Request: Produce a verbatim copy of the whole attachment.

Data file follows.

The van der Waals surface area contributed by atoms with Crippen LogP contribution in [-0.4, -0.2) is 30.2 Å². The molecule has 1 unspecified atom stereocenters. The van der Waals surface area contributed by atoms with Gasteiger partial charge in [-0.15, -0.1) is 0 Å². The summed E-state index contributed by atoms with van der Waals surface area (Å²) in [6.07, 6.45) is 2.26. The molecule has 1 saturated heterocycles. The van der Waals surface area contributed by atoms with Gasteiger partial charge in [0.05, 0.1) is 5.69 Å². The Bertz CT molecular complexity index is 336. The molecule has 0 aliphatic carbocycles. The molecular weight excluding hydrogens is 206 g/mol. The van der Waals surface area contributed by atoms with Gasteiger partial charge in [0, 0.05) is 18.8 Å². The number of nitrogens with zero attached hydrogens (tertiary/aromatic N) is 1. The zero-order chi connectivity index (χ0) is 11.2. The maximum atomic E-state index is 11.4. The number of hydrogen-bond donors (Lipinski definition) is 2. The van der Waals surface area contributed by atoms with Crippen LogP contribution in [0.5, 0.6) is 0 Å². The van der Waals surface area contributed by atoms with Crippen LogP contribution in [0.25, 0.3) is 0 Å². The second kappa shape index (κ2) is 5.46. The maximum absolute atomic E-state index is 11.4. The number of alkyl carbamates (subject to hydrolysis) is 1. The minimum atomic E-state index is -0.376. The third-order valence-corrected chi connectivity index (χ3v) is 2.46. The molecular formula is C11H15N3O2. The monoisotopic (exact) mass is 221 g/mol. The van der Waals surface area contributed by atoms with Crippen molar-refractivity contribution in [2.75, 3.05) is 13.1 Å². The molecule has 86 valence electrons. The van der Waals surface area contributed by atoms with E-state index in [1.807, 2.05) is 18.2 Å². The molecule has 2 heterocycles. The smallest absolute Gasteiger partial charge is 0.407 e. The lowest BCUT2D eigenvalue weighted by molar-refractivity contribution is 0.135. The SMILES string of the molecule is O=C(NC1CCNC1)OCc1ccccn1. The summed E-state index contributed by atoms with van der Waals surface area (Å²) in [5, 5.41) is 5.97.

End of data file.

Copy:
The van der Waals surface area contributed by atoms with Crippen LogP contribution in [-0.4, -0.2) is 30.2 Å². The molecule has 1 unspecified atom stereocenters. The van der Waals surface area contributed by atoms with Gasteiger partial charge in [-0.15, -0.1) is 0 Å². The summed E-state index contributed by atoms with van der Waals surface area (Å²) in [6.07, 6.45) is 2.26. The molecule has 1 saturated heterocycles. The van der Waals surface area contributed by atoms with Gasteiger partial charge in [0.05, 0.1) is 5.69 Å². The Bertz CT molecular complexity index is 336. The molecule has 0 aliphatic carbocycles. The molecular weight excluding hydrogens is 206 g/mol. The van der Waals surface area contributed by atoms with Gasteiger partial charge in [0, 0.05) is 18.8 Å². The number of nitrogens with zero attached hydrogens (tertiary/aromatic N) is 1. The zero-order chi connectivity index (χ0) is 11.2. The maximum atomic E-state index is 11.4. The number of hydrogen-bond donors (Lipinski definition) is 2. The van der Waals surface area contributed by atoms with Crippen LogP contribution in [0.5, 0.6) is 0 Å². The van der Waals surface area contributed by atoms with Crippen LogP contribution in [0.25, 0.3) is 0 Å². The second kappa shape index (κ2) is 5.46. The maximum absolute atomic E-state index is 11.4. The number of alkyl carbamates (subject to hydrolysis) is 1. The minimum atomic E-state index is -0.376. The third-order valence-corrected chi connectivity index (χ3v) is 2.46. The molecular formula is C11H15N3O2. The monoisotopic (exact) mass is 221 g/mol. The van der Waals surface area contributed by atoms with Crippen molar-refractivity contribution in [2.75, 3.05) is 13.1 Å². The molecule has 86 valence electrons. The van der Waals surface area contributed by atoms with E-state index in [1.807, 2.05) is 18.2 Å². The molecule has 2 heterocycles. The smallest absolute Gasteiger partial charge is 0.407 e. The lowest BCUT2D eigenvalue weighted by molar-refractivity contribution is 0.135. The SMILES string of the molecule is O=C(NC1CCNC1)OCc1ccccn1. The summed E-state index contributed by atoms with van der Waals surface area (Å²) in [5, 5.41) is 5.97.